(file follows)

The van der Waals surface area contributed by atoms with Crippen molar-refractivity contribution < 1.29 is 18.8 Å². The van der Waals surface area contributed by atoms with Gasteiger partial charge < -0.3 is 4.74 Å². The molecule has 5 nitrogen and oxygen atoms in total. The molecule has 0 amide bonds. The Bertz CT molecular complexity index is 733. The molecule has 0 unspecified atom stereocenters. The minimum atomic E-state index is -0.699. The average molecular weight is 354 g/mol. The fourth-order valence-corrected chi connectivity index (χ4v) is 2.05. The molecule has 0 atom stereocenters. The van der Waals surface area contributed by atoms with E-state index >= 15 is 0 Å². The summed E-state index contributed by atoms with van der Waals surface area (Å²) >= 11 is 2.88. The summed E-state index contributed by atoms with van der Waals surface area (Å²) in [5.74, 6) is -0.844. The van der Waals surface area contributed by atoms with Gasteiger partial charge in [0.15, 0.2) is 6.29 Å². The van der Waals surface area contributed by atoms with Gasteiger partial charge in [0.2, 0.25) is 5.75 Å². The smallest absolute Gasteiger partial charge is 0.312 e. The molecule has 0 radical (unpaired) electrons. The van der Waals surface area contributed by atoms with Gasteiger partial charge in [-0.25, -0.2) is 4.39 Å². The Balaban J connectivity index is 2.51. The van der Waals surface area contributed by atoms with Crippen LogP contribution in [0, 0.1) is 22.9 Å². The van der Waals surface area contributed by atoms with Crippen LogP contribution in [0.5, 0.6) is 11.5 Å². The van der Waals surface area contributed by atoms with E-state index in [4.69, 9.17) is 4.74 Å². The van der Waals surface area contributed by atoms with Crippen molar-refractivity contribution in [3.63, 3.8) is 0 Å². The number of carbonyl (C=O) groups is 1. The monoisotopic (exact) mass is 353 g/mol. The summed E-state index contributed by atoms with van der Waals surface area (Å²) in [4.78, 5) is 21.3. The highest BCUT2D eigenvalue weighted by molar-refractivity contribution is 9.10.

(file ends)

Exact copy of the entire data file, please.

The van der Waals surface area contributed by atoms with Crippen molar-refractivity contribution < 1.29 is 18.8 Å². The van der Waals surface area contributed by atoms with Gasteiger partial charge < -0.3 is 4.74 Å². The molecule has 5 nitrogen and oxygen atoms in total. The molecule has 0 amide bonds. The Bertz CT molecular complexity index is 733. The molecule has 0 unspecified atom stereocenters. The minimum atomic E-state index is -0.699. The average molecular weight is 354 g/mol. The fourth-order valence-corrected chi connectivity index (χ4v) is 2.05. The molecule has 0 atom stereocenters. The van der Waals surface area contributed by atoms with E-state index >= 15 is 0 Å². The summed E-state index contributed by atoms with van der Waals surface area (Å²) >= 11 is 2.88. The summed E-state index contributed by atoms with van der Waals surface area (Å²) in [5.74, 6) is -0.844. The van der Waals surface area contributed by atoms with Gasteiger partial charge in [0.15, 0.2) is 6.29 Å². The van der Waals surface area contributed by atoms with Gasteiger partial charge in [0.2, 0.25) is 5.75 Å². The smallest absolute Gasteiger partial charge is 0.312 e. The molecule has 0 radical (unpaired) electrons. The van der Waals surface area contributed by atoms with Gasteiger partial charge in [-0.25, -0.2) is 4.39 Å². The Balaban J connectivity index is 2.51. The van der Waals surface area contributed by atoms with Crippen LogP contribution in [0, 0.1) is 22.9 Å². The van der Waals surface area contributed by atoms with Crippen LogP contribution in [0.5, 0.6) is 11.5 Å². The van der Waals surface area contributed by atoms with E-state index in [4.69, 9.17) is 4.74 Å². The van der Waals surface area contributed by atoms with Crippen molar-refractivity contribution in [3.63, 3.8) is 0 Å². The number of carbonyl (C=O) groups is 1. The monoisotopic (exact) mass is 353 g/mol. The summed E-state index contributed by atoms with van der Waals surface area (Å²) in [4.78, 5) is 21.3. The highest BCUT2D eigenvalue weighted by molar-refractivity contribution is 9.10.